Understanding Urban Development and Water Quality Through Scenarios Public Deposited

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  • March 22, 2019
  • Hadden-Loh, Tracy
    • Affiliation: College of Arts and Sciences, Department of City and Regional Planning
  • The Clean Air Act establishes a framework for regions to target environmental outcomes related to air quality in long-range transportation planning in the United States. Similarly, the Clean Water Act establishes a framework for regions to improve their environmental performance regarding water quality standards when regulating land development. However, these policy and planning frameworks do not reflect the well-established relationship between transportation and land use. Is this a problem? I applied the land use/transportation model TRANUS in parallel with the EPA's Storm Water Management Model (SWMM) to simulate the water quality outcomes of two alternative long-range transportation plans for Mecklenburg County in North Carolina. I found that alternative regional urban forms can significantly influence only the spatial pattern of stormwater runoff. This finding departs substantially from previous research suggesting that development strategies that promote densification can reduce per capita stormwater runoff. These results suggest that regional growth management strategies developed to meet air quality goals are not optimal for meeting watershed protection goals. Parallel and competing planning processes for land use and transportation produce suboptimal outcomes. In the context of a region, municipalities and planners have multiple goals at different scales which are sometimes in conflict. Achieving full transparency about tradeoffs between alternatives is particularly fraught because the costs and benefits inherent in these competing goals are not experienced at the same spatial scale, or by the same localities or classes of people. With regard to environmental performance, the federal government plays a unique role in mandating planning and promoting best management practices. The results of this study suggest that there is a real opportunity for the EPA and USDOT to integrate transportation and land use planning through regulatory requirements and incentives.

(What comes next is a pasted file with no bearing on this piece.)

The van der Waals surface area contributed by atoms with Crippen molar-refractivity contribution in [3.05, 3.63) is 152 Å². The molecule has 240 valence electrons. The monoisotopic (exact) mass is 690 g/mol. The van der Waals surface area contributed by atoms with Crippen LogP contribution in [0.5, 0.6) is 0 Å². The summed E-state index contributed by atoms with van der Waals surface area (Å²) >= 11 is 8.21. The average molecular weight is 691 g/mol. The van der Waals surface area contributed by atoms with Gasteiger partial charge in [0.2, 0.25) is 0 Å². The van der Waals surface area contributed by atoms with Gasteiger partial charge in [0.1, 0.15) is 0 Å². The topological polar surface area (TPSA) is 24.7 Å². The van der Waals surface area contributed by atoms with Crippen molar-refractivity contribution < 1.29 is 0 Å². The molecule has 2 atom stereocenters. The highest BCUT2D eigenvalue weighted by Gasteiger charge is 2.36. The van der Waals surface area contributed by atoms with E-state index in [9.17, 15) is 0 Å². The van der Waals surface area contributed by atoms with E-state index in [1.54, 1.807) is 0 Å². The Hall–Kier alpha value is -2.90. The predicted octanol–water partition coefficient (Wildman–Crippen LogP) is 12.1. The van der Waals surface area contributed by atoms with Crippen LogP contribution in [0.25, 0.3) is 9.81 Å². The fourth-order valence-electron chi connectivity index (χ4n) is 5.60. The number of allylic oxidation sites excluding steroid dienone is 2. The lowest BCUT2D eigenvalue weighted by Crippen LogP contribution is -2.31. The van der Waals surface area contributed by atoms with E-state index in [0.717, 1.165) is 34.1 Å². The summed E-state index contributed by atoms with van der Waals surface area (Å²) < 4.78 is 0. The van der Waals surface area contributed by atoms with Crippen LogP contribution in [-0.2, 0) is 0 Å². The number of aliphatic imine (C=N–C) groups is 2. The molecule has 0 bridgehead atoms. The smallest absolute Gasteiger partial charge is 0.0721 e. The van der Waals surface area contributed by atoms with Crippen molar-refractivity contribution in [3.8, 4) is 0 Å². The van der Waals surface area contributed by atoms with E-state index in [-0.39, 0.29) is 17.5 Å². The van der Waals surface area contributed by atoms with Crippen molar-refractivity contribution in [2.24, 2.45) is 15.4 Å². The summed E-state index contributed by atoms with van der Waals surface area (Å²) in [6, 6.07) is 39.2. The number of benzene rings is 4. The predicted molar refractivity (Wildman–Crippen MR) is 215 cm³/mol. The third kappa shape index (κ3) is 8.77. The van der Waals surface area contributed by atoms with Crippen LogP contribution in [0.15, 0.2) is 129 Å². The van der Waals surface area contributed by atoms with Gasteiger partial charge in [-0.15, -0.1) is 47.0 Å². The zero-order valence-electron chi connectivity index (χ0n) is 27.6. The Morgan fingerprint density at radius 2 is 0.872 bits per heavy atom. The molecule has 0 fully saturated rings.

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  • In Copyright
  • Song, Yan
  • Doctor of Philosophy
Graduation year
  • 2012

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